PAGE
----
A: Bags and stretchy film plastic, like the bubble wrap and pillows that come in packages are not recyclable in your household recycling, but they can be taken to our Center for Hard to Recycle Materials (CHaRM) to be recycled separately. They can also be included in the grocery bag recycling bins at most grocery stores, just pop the air out and include it with your plastic bags.CHaRM is located at 1005 College Avenue. Please visit www.accgov.com/charm for the most updated hours and operations.NOTE: The reason that we can not accept stretchy film plastic such as bags, bubble wrap, and film pillows in the regular recycling is because they are considered "tanglers" in our recycling facility. They get caught and wrapped in the rotating machinery that sorts the materials, and can jam and break the machines. While these materials are technically "recyclable," they need to be processed separately for this reason.
A: Shredded paper needs to be handled separately from other recyclables. Smaller pieces of paper stick to other materials and/or blow around and make a mess. Shredded documents can be dropped off at the following locations:
All locations have a large dumpster labeled for shredded paper only. Shredded paper should be in a clear plastic bag, or a box.
Documents for shredding can be dropped off at the CHaRM during regular operating hours on Mondays and Wednesdays, 10am-7pm, or Saturdays, 8am-Noon. We store the documents in locked, secure roll carts within the CHaRM. Lindsay Group’s mobile document shredding units come by the CHaRM on a regular basis to destroy the documents and transport them to the recycling facility for proper recycling. There is a charge of $2.00 for each Bankers-size box of documents to be shredded.
Hard Drives can also be dropped off for destruction for $10 each, or can be donated to FREE IT Athens, a local non-profit, who will wipe the hard drive for secure reuse in their refurbishing operations.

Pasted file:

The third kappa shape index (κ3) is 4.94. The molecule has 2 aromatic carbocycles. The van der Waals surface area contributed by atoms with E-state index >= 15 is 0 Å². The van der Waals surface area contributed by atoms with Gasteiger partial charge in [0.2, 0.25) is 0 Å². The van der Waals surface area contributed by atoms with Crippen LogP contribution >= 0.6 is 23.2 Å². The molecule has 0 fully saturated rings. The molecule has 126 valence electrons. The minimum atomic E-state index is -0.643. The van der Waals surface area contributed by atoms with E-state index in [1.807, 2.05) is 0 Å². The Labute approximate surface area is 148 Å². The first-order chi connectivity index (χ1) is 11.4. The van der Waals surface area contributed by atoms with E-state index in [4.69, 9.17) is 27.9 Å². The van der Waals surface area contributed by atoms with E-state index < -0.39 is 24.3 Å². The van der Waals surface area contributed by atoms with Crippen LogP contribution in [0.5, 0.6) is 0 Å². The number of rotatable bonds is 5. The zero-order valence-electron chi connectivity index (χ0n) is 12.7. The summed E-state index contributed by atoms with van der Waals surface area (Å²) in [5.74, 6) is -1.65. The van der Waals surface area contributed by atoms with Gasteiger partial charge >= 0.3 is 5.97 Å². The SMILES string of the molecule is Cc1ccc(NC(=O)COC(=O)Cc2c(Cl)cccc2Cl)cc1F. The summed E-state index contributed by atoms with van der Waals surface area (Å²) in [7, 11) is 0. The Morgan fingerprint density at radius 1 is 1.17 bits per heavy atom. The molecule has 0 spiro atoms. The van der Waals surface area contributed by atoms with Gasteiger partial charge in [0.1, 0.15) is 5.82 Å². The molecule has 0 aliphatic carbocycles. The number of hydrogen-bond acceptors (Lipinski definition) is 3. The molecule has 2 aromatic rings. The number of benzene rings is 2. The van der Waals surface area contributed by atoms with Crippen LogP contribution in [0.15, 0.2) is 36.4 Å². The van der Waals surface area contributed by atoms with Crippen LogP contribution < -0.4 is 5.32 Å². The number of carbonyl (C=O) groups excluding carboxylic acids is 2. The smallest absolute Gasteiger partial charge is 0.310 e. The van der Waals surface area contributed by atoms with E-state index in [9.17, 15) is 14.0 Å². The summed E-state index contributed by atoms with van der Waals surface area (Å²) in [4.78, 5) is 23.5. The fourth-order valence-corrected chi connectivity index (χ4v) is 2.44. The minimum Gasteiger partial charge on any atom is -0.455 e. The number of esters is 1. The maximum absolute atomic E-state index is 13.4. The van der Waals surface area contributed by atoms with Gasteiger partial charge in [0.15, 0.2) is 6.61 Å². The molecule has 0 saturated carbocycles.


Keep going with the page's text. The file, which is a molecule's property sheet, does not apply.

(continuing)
A: Single stream recycling collection means that accepted recyclables in ACC can be collected mixed together in one container and collected by one truck. Primarily, we are looking for bottles, cans, containers, paper, and cardboard. This DOES NOT mean that trash is mixed with recyclables.
A: We would prefer that recyclables be placed in the cart or dumpster loose, because bags cause processing issues and damage to the machinery within our facility. Please dump recyclables out of the bag into the cart or dumpster if your materials are already bagged. If absolutely necessary to bag your recyclables, you may use a clear trash bag only. NOTE: Plastic bags and any other kind of film plastic, stretch wrap, or packing bubbles should go to the Center for Hard to Recycle Materials (CHaRM) or back to your grocery store for specialized recycling.
A: You can recycle batteries, light bulbs, and a long list of other items at the Center for Hard to Recycle Materials (CHaRM), located at 1005 College Avenue. Please visit accgov.com/charm for the most updated hours and operations.
A: Yes please, just make sure they’re not contaminated with food – no cheese, crusts, dipping sauce or those little peppers. If you have a box that is greasy on the bottom half, but perfectly clean on the top, rip it in half at the fold and recycle the clean part. We would rather have half the amount of material and clean, than the whole material but dirty.
A: Applaud yourself for being a super recycler! Then, put any extra recyclables in a container clearly marked “RECYCLABLES”, preferably a box. If you must bag them, make sure the bag is CLEAR so it is not confused as trash. Overflow trash costs, make sure collection crews know it is recyclables and not trash.
A: Film/stretch plastic (which is what we call bags and wraps) is made to stretch. When bags/wraps come through the recycling facility sorting process they often wrap around conveyor belt rollers, potentially causing thousands of dollars in damage to the equipment.
A: Clean and empty, rigid plastic containers such as cups, bottles, jugs, food trays, tubs, toys, buckets, and bins are accepted in the regular recycling. For a more detailed list and photos, visit accgov.com/recycle or email firstname.lastname@example.orgWe do NOT accept stretchy or flexible plastics such as bags, wraps, bubble packaging, Styrofoam, chip bags or snack wrappers. Disposable plates and cutlery are also NOT recyclable.Styrofoam and stretchy plastic (bags, wraps, etc) can be recycled separately at the Center for Hard to Recycle Materials (CHaRM). CHaRM is located at 1005 College Avenue. Please visit accgov.com/charm for the most updated hours and operations.Email email@example.com if you have questions.
A:Plastic lid on plastic container: Yes. Empty and rinse container and place the cap or lid back on the container.Metal lid on glass container: No, please remove lid before recycling.Plastic lid on glass container: No, please remove lid and dispose of before recycling.Lids and pop-tops are also accepted as a donation at our Teacher Reuse Store for arts and crafts reuse. Teacher Reuse Store is located at our CHaRM facility, at 1005 College Avenue.